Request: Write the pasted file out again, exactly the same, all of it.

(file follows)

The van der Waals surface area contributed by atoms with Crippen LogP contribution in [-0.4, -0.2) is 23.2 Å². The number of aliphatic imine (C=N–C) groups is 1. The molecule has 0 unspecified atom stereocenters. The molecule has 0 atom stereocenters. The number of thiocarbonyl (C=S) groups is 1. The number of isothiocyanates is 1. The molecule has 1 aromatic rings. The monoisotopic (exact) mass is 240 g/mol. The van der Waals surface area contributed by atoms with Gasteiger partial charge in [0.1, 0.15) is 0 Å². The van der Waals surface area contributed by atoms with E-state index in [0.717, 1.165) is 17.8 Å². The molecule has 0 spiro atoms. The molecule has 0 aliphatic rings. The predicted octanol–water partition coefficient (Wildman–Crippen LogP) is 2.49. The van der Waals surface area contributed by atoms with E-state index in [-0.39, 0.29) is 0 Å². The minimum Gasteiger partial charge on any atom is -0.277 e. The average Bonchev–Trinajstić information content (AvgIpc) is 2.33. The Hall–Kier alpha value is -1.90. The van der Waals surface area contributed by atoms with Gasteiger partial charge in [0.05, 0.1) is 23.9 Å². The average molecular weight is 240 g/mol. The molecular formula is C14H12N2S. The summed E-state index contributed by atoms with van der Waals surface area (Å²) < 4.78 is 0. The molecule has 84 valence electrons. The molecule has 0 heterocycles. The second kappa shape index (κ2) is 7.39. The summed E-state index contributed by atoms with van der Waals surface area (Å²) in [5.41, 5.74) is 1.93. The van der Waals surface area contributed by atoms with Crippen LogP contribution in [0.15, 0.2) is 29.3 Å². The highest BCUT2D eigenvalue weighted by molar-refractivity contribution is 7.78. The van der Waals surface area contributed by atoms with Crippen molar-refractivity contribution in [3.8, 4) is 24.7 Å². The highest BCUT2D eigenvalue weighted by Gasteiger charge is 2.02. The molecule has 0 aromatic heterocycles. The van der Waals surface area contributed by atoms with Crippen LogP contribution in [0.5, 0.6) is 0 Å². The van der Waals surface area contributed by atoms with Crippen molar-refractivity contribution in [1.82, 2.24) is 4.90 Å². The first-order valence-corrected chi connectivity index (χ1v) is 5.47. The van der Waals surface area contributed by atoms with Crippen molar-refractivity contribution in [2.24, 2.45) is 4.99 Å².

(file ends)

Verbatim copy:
The van der Waals surface area contributed by atoms with Crippen LogP contribution in [-0.4, -0.2) is 23.2 Å². The number of aliphatic imine (C=N–C) groups is 1. The molecule has 0 unspecified atom stereocenters. The molecule has 0 atom stereocenters. The number of thiocarbonyl (C=S) groups is 1. The number of isothiocyanates is 1. The molecule has 1 aromatic rings. The monoisotopic (exact) mass is 240 g/mol. The van der Waals surface area contributed by atoms with Gasteiger partial charge in [0.1, 0.15) is 0 Å². The van der Waals surface area contributed by atoms with E-state index in [0.717, 1.165) is 17.8 Å². The molecule has 0 spiro atoms. The molecule has 0 aliphatic rings. The predicted octanol–water partition coefficient (Wildman–Crippen LogP) is 2.49. The van der Waals surface area contributed by atoms with E-state index in [-0.39, 0.29) is 0 Å². The minimum Gasteiger partial charge on any atom is -0.277 e. The average Bonchev–Trinajstić information content (AvgIpc) is 2.33. The Hall–Kier alpha value is -1.90. The van der Waals surface area contributed by atoms with Gasteiger partial charge in [0.05, 0.1) is 23.9 Å². The average molecular weight is 240 g/mol. The molecular formula is C14H12N2S. The summed E-state index contributed by atoms with van der Waals surface area (Å²) < 4.78 is 0. The molecule has 84 valence electrons. The molecule has 0 heterocycles. The second kappa shape index (κ2) is 7.39. The summed E-state index contributed by atoms with van der Waals surface area (Å²) in [5.41, 5.74) is 1.93. The van der Waals surface area contributed by atoms with Crippen LogP contribution in [0.15, 0.2) is 29.3 Å². The highest BCUT2D eigenvalue weighted by molar-refractivity contribution is 7.78. The van der Waals surface area contributed by atoms with Crippen molar-refractivity contribution in [3.8, 4) is 24.7 Å². The highest BCUT2D eigenvalue weighted by Gasteiger charge is 2.02. The molecule has 0 aromatic heterocycles. The van der Waals surface area contributed by atoms with Crippen LogP contribution in [0.5, 0.6) is 0 Å². The van der Waals surface area contributed by atoms with Crippen molar-refractivity contribution in [1.82, 2.24) is 4.90 Å². The first-order valence-corrected chi connectivity index (χ1v) is 5.47. The van der Waals surface area contributed by atoms with Crippen molar-refractivity contribution in [2.24, 2.45) is 4.99 Å².